Visualizing AI Garden data using the Google Home Hub
It has been about a year since my last blog post about the AI Garden, the chatbot that helps you take care of your plants. Now I would like to tell you about my latest additions to this project, visualizing garden data using a Google Home Hub smart speaker.
And in case you missed it, the Google Home Hub is a smart speaker with a built-in display. Unfortunately, not available in all countries yet.
Visualizing the user interface, instead of a chat-only conversation, gives of course a whole new dimension to the interaction. But before we talk about the visualization part, I would like to discuss the changes that have been made to the overall setup. To summarize: I'm still using the Flower Care Smart Monitor connected to a Raspberry Pi that acts as a data hub. Dialogflow is used as the preferred chatbot service, and Amazon Web Services (AWS) for the cloud infrastructure.
What has changed is the underlying Cloud architecture. Instead of having many different types of cloud components working together, I decided to simplify the setup by only implementing the necessary components to lower the latency between AWS Lambda and Dialogflow, resulting in a much faster response time. The components used now are: AWS DynamoDB, AWS Lambda, and AWS API Gateway.
The intents used in the original chatbot have stayed mostly the same and are automatically visualized now on the screen of the Google Home Hub. To make it more appealing I have added some visual flair to the intents by creating cards and adding pictures. Another nice improvement is the use of emojis, making the whole interaction more friendlier and human for the user. Check out the video below to see the new version in action:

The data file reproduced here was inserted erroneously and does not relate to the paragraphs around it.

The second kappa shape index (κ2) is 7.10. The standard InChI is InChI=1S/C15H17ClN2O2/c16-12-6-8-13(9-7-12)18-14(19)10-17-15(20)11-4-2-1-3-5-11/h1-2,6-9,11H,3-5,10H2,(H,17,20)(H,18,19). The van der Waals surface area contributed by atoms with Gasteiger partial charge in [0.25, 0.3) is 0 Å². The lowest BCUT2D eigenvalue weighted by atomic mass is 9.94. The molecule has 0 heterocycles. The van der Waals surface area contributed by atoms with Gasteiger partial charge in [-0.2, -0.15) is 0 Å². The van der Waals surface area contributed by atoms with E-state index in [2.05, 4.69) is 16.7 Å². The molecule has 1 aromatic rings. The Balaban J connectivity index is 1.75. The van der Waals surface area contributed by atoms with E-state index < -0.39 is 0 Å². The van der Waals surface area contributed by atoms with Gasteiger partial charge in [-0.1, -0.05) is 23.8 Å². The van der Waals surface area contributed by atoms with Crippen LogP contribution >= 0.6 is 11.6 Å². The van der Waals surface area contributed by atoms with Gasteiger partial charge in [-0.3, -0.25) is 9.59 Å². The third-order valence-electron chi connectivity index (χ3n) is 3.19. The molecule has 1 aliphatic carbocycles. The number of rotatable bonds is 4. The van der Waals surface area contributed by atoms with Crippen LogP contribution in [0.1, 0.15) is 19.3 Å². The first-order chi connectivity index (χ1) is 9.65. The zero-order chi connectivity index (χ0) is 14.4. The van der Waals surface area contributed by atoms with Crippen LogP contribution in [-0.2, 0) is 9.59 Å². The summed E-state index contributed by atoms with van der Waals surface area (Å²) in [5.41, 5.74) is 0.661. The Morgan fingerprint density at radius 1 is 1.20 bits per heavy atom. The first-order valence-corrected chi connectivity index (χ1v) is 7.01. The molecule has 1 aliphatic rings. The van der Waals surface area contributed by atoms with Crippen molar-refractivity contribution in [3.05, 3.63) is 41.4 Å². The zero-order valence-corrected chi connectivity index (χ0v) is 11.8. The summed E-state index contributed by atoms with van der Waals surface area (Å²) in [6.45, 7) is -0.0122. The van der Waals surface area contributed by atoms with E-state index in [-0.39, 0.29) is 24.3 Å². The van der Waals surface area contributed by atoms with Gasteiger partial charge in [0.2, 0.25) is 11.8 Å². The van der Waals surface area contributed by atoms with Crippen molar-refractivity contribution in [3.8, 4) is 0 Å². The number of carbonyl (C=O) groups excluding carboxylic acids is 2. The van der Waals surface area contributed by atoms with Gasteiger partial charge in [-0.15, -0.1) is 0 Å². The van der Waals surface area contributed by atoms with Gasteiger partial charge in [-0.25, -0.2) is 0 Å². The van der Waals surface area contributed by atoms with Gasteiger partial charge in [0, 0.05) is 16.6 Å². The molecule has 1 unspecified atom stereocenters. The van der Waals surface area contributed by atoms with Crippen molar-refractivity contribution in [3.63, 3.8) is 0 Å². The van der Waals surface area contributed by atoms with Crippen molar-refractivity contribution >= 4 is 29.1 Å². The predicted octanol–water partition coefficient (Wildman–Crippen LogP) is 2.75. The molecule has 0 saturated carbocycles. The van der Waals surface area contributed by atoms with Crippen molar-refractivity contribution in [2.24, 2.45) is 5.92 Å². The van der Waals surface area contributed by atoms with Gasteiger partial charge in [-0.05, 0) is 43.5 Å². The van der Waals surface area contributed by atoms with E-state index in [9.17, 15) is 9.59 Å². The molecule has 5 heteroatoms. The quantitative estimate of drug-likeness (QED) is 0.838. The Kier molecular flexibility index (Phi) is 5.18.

Showing custom content
One of the challenges to solve was to display custom content on the Google Home Hub screen. Google hasn’t implemented a clean way to display your own custom content, because it is not part of the Google Actions SDK functionality. The solution that our innovation team came up with was to force a screen to the Google Home hub by casting it using a Python script. This makes the Google Home Hub essentially a glorified web viewer. For example: using this approach we can now show a graph - using plot.ly - that displays the plant data in real-time
One of the things I would like to add is a prediction model that gives you insights in when to water the plants. With this you can get notified by the AI Garden if you need to water the plants or fertilize the soil. Of course, this also can be visualized on the screen, to see future actions at a glance.
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